To me RGB is the least intuitive color model. The best for my taste is HSB as used in the color picker. But the mathematics seem to be against HSB and LAB models seem to be better.

If you think in terms of colors HSB rules:

1. Brightness (mostly responsible for detail in our vision system)
2. Hue (color base tone)
3. Saturation

In many tools and in layers it is good to think in brightness (or Luminosity not really the same but for me it is) and color (Hue, Sat).
Uwe

____________________________
Uwe Steinmueller
Editor Digital Outback Photo

Comments please Roland. I'm not as eloquent as you but still need to understand.

Cheers
Dave
Attached Images
File Type: png OriginalRoDave.png (93.4 KB, 12 views)
File Type: png GreenChannels.png (13.8 KB, 5 views)
File Type: png RedChannels.png (12.9 KB, 4 views)

Last edited by Duv; 04-01-2005 at 08:51 AM.
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  #105  
Old 04-01-2005, 10:44 AM
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byRo byRo is offline
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Quote:
Originally Posted by Duv
I'm sure I'm missing something but this is precisely why I didn't use the green channel. By Blending in the green with the red and/or blue channel, you have weakened the green channel.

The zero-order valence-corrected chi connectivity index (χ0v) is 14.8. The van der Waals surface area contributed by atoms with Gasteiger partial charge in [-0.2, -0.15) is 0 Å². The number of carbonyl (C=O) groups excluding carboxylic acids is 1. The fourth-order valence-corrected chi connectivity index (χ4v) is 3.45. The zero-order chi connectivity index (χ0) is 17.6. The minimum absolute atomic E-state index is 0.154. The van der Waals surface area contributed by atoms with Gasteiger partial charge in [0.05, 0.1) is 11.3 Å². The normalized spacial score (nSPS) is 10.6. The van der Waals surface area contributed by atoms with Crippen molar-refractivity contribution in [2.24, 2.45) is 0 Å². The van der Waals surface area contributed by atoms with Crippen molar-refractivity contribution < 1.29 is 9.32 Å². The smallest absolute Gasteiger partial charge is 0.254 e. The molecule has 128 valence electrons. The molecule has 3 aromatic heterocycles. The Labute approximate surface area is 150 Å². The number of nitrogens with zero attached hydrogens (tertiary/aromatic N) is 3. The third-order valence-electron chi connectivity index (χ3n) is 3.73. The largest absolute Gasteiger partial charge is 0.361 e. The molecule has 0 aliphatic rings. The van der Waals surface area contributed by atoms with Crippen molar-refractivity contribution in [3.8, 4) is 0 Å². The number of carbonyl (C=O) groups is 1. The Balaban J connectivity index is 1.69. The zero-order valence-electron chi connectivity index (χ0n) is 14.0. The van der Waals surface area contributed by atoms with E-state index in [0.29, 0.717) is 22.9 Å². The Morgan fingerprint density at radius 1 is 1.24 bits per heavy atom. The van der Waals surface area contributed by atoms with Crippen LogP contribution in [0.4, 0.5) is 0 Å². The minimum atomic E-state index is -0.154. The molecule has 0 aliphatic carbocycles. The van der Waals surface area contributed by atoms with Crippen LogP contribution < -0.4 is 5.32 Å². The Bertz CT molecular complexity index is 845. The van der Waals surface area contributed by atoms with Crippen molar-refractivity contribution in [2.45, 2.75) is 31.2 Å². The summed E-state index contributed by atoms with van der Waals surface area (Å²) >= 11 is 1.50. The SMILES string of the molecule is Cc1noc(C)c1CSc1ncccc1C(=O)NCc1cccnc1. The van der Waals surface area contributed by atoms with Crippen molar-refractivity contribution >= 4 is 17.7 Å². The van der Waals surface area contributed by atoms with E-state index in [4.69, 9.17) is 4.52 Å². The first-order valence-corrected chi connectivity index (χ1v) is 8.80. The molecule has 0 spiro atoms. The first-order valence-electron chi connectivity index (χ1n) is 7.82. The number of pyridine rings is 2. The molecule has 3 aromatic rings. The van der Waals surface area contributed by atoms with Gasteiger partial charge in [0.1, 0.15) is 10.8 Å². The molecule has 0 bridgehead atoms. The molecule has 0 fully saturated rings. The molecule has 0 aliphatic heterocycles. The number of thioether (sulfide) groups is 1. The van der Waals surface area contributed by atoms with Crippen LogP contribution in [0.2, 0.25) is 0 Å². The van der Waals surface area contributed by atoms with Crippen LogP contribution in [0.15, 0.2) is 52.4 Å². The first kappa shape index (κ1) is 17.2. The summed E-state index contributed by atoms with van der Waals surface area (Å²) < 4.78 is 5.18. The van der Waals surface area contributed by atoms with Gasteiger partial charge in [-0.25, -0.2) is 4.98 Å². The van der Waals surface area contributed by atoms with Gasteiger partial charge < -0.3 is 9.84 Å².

Dave, couldn't follow you here. Seems that this is what I was saying. The Luminosity will have some of the distortion from the Red channel and some of the noise from the Blue channel mixed in - and that's why I'd use the Green channel by itself.
Quote:
Originally Posted by Duv
To me RGB is the least intuitive color model. The best for my taste is HSB as used in the color picker. But the mathematics seem to be against HSB and LAB models seem to be better.

If you think in terms of colors HSB rules:

1. Brightness (mostly responsible for detail in our vision system)
2. Hue (color base tone)
3. Saturation

In many tools and in layers it is good to think in brightness (or Luminosity not really the same but for me it is) and color (Hue, Sat).
Uwe

____________________________
Uwe Steinmueller
Editor Digital Outback Photo
Fully ageed! I was lucky enough to cut my Retouching baby teeth on PSP and not PS. In PSP the HSB is (or was, anyway) a front-line option and not something relegated to the off-line "Goodies" folder of the CD. I will always prefer treating Luminosity and Colour separately.